Zook feels revitalized on special teams

Weston Hodkiewicz
View Comments was live and operational before Ron Zook’s plane even touched down in Gainesville, Fla.

In 2002, Zook achieved a lifelong dream when he was hired to succeed Steve Spurrier as the head coach of the Florida Gators. Accepting the job meant following in the footsteps of the school’s all-time winningest coach. While Spurrier left for Washington, his shadow still loomed large.

That didn’t bother Zook. Neither did the mixed reaction. In fact, he got a kick out of it.

“At Florida, I was the first coach that had the, you know, the,” Zook recalled Wednesday with a smile. “Now listen to me, they started that before I landed. I had taken off from New Orleans, I was the defensive coordinator for the New Orleans Saints. Before I landed, that thing was up and running.”

Zook jokes that he started a trend. Shortly after his arrival, his former boss, Pittsburgh Steelers coach Bill Cowher, told him, “Zook you screwed this profession up … Man, they got FireBillCowher.”

“Coach, that’s my legacy to coaching,” Zook replied. has since been taken down and he hopes there will be no need for a relaunch. The 61-year-old coach knows the pressure he’s under to quickly rebuild the Green Bay Packers’ special-teams unit, but he’s also enjoying what he’s doing again.

For a long time, all Zook wanted to do was run his own show. He hopped from three NFL teams from 1996-2001 before the Gators came calling. As he quickly learned, sometimes getting what you want isn’t all it’s cracked up to be.

Florida went a respectable 23-14 in his three seasons and 16-8 in the SEC, but he was fired at the end of the 2004 season. His successor, Urban Meyer, won a national title two years later with a majority of starters that Zook recruited.

Afterward, Zook immediately took over the University of Illinois football program. Looking back, that probably was a mistake considering the advice of one of his coaching mentors, Marty Schottenheimer, once gave him about how head coaches should take a sabbatical every five years to avoid burnout.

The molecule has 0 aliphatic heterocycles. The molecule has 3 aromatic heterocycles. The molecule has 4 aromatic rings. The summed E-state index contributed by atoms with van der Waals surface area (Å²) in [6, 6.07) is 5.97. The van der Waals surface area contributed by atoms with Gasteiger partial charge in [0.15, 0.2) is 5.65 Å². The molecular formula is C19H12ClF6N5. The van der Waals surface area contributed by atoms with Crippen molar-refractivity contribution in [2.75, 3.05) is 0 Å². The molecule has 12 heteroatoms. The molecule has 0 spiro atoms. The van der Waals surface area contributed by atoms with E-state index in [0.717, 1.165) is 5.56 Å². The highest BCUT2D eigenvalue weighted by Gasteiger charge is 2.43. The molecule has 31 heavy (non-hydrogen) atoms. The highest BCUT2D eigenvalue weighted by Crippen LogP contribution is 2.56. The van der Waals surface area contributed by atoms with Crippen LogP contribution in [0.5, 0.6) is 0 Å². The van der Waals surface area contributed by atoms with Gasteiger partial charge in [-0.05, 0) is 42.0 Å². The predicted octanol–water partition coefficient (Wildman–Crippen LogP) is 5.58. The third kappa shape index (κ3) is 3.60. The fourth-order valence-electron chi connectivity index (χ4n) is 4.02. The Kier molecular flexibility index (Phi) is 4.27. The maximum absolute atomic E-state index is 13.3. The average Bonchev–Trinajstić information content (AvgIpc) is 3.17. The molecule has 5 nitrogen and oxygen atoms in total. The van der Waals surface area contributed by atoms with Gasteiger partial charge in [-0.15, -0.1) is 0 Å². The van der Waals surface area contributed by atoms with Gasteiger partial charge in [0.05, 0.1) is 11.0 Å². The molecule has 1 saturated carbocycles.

Zook spent the next seven seasons in Illinois, which remains the longest stint of his coaching career. He gritted through a pair of two-win seasons before leading the Illini to their first Rose Bowl appearance in 24 years and earning Big Ten Coach of the Year honors in 2007.

The quality of the program improved during his tenure, but success was difficult to sustain. Zook was again fired in 2011 following a 6-6 season. With his football future uncertain, he knew it was time to take a break.

“You find out about yourself, too,” Zook said. “I mean there were so many things, particularly at Florida, at both places. There ain’t nothing I could have done. You know, Illinois’ a job, that it didn’t matter who’s there. Put Nick Saban there, and it didn’t matter. It’s just that those are hard jobs, that, you know, it’s a grind every day, it’s a grind every day. And the attitude is, you know, the people, I mean, it’s never gonna change.”

And for what happened in Florida?

“I mean Coach Spurrier left for a reason,” Zook said. “It wasn’t because, I mean, he knew where it was going. He misused his personnel and talent. But anyway, it’s a crazy profession.”

Last year, Packers coach Mike McCarthy pulled Zook from the broadcasting booth to assistant special-teams coordinator Shawn Slocum. A tumultuous season followed where the Packers gave up seven combined blocks on kicks and punts, and ranked next-to-last in kickoff-return production.

A rocky performance in the NFC championship game was the last straw for Slocum, who was fired after nine seasons in Green Bay. Instead of bringing in help from the outside, McCarthy promoted Zook to special-teams coordinator.

A week into training camp, Zook is stressing high tempo in hopes of finding the right fit. On returns, there appears to be real hope for a turnaround with third-round pick Ty Montgomery looking explosive on kickoffs and defensive back Micah Hyde getting the first shot at handling punts.

Hyde’s 15.8-yards per return on 14 punts would have led the league if it met the minimum requirement. His two touchdowns were one of the special-teams unit’s few bright spots.

“I don’t think there’s anything question,” said Zook when asked if Hyde will get the first chance at the job. “He’s returned three for touchdowns in two years and I don’t know if anybody in the league has returned three in two years.”

There’s still plenty of work to do. The punting battle between Tim Masthay and Cody Mandell is underway and many new faces to incorporate on coverage and return teams. Zook feels at peace on special teams with an energy level that’s as high as it’s ever been.

“Slice of heaven,” said Zook of coaching one unit instead of overseeing everything. “In fact, I got home the other night and I was sitting there and I mean I was tired, I’m not going to lie. And my wife says, ‘Boy, you look good.’ I said, look, that’s just, you just look happy.’

“It’s a, coaching ball – and Mike has said this all (the) time – you know I wanted to be a head coach so bad, so bad, but once you get there it’s ‘Holy crap, be careful what you wish for.’ … But it’s fun. I think the guys we’re coaching, attitude is great, the attitude of this football team is great, and Mike has given us plenty of time to get our job done, and I’m having a blast.”

— and follow him on Twitter @WesHod.

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